But I don't think it's self-evident that Oliver Stone is trying to throw the election to the Democrats (unless one uses the Fox "News" scale, wherein all things which do not promote conservative ends are liberal; by this measure, this film might be deemed a polemic because it does not laud the man). I'd argue that his movie is unflattering to George W. Bush in exactly the proportion that W's life and behavior and presidency have been unflattering. Stone paints neither a celebratory nor excoriating picture of the man or his works. If you like the man, you'll likely find much in this movie to like. We are led through his young adult life, through his mediocre school performance and a string of failed jobs and ventures--all of which events seem well documented--to arrive at his governorship of Texas and, in what seems a surprise to everyone, the Presidency.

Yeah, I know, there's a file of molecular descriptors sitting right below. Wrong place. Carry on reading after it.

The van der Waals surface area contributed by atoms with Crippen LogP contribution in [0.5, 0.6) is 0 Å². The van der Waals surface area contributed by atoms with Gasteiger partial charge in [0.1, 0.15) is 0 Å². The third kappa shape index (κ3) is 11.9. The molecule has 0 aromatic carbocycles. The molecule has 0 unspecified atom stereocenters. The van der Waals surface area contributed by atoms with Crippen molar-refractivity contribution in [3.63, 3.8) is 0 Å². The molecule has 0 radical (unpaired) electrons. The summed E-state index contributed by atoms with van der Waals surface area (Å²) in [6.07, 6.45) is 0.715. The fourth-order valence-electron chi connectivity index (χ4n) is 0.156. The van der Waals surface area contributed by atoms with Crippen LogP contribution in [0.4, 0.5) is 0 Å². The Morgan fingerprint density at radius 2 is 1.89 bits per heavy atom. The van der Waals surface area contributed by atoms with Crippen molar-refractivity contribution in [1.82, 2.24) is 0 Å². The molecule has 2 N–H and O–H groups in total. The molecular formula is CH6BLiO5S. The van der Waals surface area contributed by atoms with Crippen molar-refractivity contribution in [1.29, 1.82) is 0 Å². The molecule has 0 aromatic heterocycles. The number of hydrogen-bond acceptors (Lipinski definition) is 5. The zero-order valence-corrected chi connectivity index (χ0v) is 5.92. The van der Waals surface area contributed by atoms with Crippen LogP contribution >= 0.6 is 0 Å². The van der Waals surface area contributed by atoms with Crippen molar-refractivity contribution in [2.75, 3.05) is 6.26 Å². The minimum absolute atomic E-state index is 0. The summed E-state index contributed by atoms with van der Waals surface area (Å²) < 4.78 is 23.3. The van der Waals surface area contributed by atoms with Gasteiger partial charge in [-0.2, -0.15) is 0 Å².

Along the way we meet Karl Rove and Dick Cheney and Donald Rumsfeld and Condi Rice and all the others, and each plays their familiar and expected role: Cheney is the driving force behind W's presidency, a ruthlessly ambitious man of empire who desires to control the world and bend it to his own ends; Condi Rice is the quintessential yes-woman, providing unctuous and sycophantic support of her president no matter the action or consequences; Karl Rove is the "boy genius" who follows the president around like an external brain, quietly planting the seeds of his every move and stance. Against these stronger minds, W occasionally gives the talking-Ken-doll assertion that he is "the decider," even as it's clear that he's not "the thinker." All this just echoes what we already know, or think we do. One new thing to me is the emphasis placed on W's strained relationship with his successful father (played sympathetically by the excellent James Cromwell) as both the source of a continuing ache of disappointment in W's life and also a spur for him to achieve. W's younger brother Jeb is shown as the favorite son, and W is seen always struggling to find his father's approval.